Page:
Employee or Independent Contractor? Consequences for Superannuation
The High Court has recently addressed the approach for determining whether workers are employees or independent contractors, while remitting an important question of whether the workers fall within the expanded definition of employee under the superannuation regime.
In ZG Operations v Jamsek, the High Court found that two truck drivers, each with a partnership and owning their own truck, were independent contractors of the company, and not employees.
Expanded definition of employees under super regime
The drivers, Mr Jamsek and Mr Whitby, raised a cross-appeal in which they contended they fell within the expanded definition of employee under the superannuation guarantee regime.
Section 12(3) of the Superannuation Guarantee (Administration) Act 1992 (Cth) expands the common law definition of employee for the purposes of administering the regime and states that:
‘if a person works under a contract that is wholly or principally for the labour of the person, the person is an employee of the other party to the contract.’
At first instance, the primary judge rejected the contention that Mr Jamsek and Mr Whitby fell within this expanded definition for two reasons:
- the relevant contracts were between the company and the partnerships, and not Mr Jamsek and Mr Whitby as individuals; and
- the contracts were not principally for the labour of the person, but rather were for the provision of substantial equipment as well as labour.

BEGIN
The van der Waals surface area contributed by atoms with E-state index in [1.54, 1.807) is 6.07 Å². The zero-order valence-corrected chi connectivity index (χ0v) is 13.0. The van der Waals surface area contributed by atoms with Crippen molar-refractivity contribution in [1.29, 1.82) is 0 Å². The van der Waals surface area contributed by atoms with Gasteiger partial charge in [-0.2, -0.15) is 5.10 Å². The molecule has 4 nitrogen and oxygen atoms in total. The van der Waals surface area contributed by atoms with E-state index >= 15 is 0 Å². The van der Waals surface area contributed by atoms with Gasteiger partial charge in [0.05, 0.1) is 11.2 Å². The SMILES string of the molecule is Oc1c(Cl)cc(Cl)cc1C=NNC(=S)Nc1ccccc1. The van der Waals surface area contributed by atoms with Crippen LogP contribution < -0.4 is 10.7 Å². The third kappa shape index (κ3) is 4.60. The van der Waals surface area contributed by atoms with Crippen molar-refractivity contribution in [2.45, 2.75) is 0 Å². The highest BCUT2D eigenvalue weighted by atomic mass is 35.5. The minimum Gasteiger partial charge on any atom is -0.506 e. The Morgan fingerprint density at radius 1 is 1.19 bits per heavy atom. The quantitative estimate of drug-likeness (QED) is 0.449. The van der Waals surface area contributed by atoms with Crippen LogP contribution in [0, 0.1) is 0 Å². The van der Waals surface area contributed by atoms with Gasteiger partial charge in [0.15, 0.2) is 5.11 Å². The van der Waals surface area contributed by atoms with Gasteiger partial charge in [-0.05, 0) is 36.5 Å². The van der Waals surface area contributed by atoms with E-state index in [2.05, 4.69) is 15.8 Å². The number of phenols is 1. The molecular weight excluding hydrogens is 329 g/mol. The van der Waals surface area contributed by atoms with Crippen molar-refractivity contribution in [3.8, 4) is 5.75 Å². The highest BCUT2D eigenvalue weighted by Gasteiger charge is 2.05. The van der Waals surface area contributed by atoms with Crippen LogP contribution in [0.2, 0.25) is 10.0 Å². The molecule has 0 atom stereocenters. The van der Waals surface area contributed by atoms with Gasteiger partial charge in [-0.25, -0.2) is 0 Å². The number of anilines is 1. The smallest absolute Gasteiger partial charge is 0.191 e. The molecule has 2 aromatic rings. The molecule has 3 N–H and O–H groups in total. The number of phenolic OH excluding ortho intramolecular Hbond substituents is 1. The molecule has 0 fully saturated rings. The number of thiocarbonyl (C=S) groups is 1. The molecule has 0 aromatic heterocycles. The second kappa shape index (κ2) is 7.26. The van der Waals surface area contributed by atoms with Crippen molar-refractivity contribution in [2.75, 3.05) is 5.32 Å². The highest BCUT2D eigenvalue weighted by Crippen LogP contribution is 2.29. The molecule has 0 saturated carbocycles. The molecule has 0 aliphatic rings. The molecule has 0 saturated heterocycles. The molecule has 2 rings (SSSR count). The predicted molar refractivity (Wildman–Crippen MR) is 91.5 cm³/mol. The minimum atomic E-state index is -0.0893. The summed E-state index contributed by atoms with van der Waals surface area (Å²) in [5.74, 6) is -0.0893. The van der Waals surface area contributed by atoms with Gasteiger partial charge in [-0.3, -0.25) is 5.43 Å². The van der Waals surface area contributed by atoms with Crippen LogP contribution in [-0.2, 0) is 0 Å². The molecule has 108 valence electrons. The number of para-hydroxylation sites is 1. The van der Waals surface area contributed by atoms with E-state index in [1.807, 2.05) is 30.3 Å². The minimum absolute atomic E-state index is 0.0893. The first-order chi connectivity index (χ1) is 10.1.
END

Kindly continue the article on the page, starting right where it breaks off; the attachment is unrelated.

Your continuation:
On appeal, the Federal Court determined that Mr Jamsek and Mr Whitby were employees, and as a result did not need to address whether they fell within this expanded definition.
Before the High Court, Mr Jamsek and Mr Whitby in response to the above reasons submitted that section 12(3) only required a person work ‘under’ a contract, not that the person was themselves a party to the contract.
They further contended that while one of the purposes of the contract was the provision of equipment, the contract remained one that was principally for the labour of Mr Jamsek and Mr Whitby.
What now for employers?
The High Court indicated these arguments were not insubstantial. The Court declined to deal with this question, however, noting it would be inappropriate to do so where the Commissioner of Taxation was not party to the proceedings. Accordingly, it remitted this question to the Full Court to answer (following joinder of the Commissioner as a party).
While the expanded definition of employee in section 12(3) has always encompassed the possibility that it could apply to independent contractors, the outcome of this decision may provide further insight for employers on this application. This is an important consideration, as workers engaged as contractors that fall within this definition will impact the employer’s liability for superannuation contributions.
For an analysis of the impact of these decisions on employers from an employment perspective, see our Employment Team’s article here.
For more information about the two cases, or for strategic advice about navigating superannuation liability in relation to contractor/employee issues, contact our team here.
This publication covers legal and technical issues in a general way. It is not designed to express opinions on specific cases. It is intended for information purposes only and should not be regarded as legal advice. Further advice should be obtained before taking action on any issue dealt with in this publication.